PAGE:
My eight-year-old brother can write better lyrics than that... no seriously - according to a new study, he really can.
Because apparently lyrics in hit singles aren't getting smarter - quite the opposite, in fact.
Andrew Powell-Morse looked at song writing over the last 10 years, analysing 225 tracks.
Unfortunately, the hip-hop fraternity was the worst culprit.
Andrew's analysis only looked at four genres of music, country, pop, rock and R&B/hip-hop and in his report he notes: "Country is the only genre generally devoid of words like "oh" or "yeah" repeated 20 times in a row.
"Sorry everyone else, but if you say it in the song, it's counted as a lyric."
So country music came out on top.
The data didn't take into account the deep meanings of songs or their back story. It's all about the words and their repetition.
"Only 2005 and 2006 would have given a reasonably competent third grader a tough time. Sure, we know hit music lyrics aren't the peak of sophistication, but who knew the bar was this low?"
His data also breaks down by gender and looks specifically at artists.
In the hip-hop category Eminem came out on top as spitting the most intelligent bars, while Beyonce didn't fair as well.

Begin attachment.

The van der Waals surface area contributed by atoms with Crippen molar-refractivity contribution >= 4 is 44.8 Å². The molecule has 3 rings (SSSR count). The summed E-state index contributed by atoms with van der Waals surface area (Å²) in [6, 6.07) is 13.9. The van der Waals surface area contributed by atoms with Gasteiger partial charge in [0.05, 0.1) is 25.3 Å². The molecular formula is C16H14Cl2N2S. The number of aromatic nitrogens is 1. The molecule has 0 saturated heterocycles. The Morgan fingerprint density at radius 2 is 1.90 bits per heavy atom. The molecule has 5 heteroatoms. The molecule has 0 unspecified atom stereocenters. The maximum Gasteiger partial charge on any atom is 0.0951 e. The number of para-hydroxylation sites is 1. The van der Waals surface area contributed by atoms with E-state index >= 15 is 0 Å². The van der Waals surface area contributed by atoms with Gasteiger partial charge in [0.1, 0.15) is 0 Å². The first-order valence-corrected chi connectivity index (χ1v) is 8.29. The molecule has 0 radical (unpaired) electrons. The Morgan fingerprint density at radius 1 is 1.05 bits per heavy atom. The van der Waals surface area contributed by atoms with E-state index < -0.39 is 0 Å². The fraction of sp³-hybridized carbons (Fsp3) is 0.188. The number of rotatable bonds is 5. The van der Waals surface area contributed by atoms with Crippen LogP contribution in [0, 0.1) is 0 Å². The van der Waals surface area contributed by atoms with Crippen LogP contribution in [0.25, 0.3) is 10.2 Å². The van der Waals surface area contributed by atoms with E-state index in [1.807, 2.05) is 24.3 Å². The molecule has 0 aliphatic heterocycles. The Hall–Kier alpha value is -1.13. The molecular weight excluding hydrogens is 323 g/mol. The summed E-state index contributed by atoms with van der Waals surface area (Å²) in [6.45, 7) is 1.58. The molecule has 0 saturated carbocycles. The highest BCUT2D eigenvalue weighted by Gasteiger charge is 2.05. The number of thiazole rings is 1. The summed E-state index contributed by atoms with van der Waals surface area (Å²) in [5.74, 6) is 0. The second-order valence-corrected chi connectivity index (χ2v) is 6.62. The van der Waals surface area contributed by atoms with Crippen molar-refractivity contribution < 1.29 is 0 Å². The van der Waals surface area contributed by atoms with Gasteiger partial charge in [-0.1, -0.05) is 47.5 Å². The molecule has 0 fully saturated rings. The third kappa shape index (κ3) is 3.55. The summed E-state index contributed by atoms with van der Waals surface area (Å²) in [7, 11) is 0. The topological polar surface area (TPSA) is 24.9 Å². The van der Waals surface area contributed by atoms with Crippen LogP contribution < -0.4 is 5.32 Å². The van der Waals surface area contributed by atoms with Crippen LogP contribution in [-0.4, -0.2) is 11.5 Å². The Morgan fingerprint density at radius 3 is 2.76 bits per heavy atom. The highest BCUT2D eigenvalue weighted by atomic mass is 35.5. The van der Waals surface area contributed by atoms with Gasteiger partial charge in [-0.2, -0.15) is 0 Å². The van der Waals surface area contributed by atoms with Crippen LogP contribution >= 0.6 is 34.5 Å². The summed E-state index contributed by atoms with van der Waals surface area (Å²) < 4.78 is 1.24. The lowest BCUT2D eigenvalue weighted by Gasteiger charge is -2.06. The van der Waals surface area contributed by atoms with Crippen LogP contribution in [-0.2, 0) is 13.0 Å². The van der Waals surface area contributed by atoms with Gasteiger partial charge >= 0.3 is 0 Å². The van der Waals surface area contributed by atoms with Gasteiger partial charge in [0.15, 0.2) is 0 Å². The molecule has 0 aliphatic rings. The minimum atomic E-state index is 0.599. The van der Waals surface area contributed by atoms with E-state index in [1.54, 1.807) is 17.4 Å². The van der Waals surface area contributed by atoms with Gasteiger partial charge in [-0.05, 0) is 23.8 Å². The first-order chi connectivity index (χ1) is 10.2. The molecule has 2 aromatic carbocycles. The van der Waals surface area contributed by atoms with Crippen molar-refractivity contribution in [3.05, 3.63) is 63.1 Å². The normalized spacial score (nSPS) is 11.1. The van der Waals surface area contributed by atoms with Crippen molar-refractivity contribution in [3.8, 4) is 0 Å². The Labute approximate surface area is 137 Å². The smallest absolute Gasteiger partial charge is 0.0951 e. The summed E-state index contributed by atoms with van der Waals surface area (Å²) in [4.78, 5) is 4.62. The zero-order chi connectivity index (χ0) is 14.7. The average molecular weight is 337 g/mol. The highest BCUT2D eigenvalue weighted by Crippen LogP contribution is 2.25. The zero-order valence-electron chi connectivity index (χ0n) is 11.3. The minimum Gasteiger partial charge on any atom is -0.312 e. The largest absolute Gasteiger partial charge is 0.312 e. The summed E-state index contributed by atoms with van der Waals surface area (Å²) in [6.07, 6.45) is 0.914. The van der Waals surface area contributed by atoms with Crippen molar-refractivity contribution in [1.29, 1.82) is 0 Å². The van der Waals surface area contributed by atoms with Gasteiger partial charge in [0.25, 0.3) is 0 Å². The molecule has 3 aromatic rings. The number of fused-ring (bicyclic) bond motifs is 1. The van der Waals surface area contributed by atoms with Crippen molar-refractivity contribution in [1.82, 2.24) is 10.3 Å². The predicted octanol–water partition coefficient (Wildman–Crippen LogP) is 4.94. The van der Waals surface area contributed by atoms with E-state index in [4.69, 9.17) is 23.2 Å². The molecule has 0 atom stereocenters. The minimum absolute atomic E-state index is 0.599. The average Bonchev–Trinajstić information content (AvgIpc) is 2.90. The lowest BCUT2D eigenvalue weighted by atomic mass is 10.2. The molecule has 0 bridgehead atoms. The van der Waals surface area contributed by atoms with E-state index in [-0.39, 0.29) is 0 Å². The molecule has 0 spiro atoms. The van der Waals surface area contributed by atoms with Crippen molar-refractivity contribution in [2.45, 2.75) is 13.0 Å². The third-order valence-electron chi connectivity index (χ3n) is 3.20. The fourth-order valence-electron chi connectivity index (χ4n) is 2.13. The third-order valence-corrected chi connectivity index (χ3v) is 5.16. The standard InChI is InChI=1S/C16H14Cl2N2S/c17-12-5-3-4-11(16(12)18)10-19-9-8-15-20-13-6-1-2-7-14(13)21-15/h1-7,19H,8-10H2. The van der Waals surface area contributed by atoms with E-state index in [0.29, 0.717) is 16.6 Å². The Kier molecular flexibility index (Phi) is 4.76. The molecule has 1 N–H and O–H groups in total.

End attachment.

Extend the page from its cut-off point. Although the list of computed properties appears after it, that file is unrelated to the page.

In the pop world, Mariah Carey came out on top as penning intelligent lyrics, with Adele coming in at number two. Nickleback rocked, when it came to their, er, rock tracks.
In terms of men versus women, Andrew says: "The short answer is that everybody is getting dumber, it's not really a gender thing.
"Overall, my data showed that men talk more (higher word count), but women have slightly more intelligent things to say (higher average grade level)."
As well as being in the category for the most intelligent lyrics with E.T., Katy Perry is also in the category for the dumbest, with Wide Awake.
But don't get angry, Andrew says even though the lyrical content of music isn't the most sophisticated you'll ever hear, that doesn't mean that the tracks aren't great.
"More than anything, these findings are a reminder of just how fun dumb can be. In the end, there's nothing wrong with that."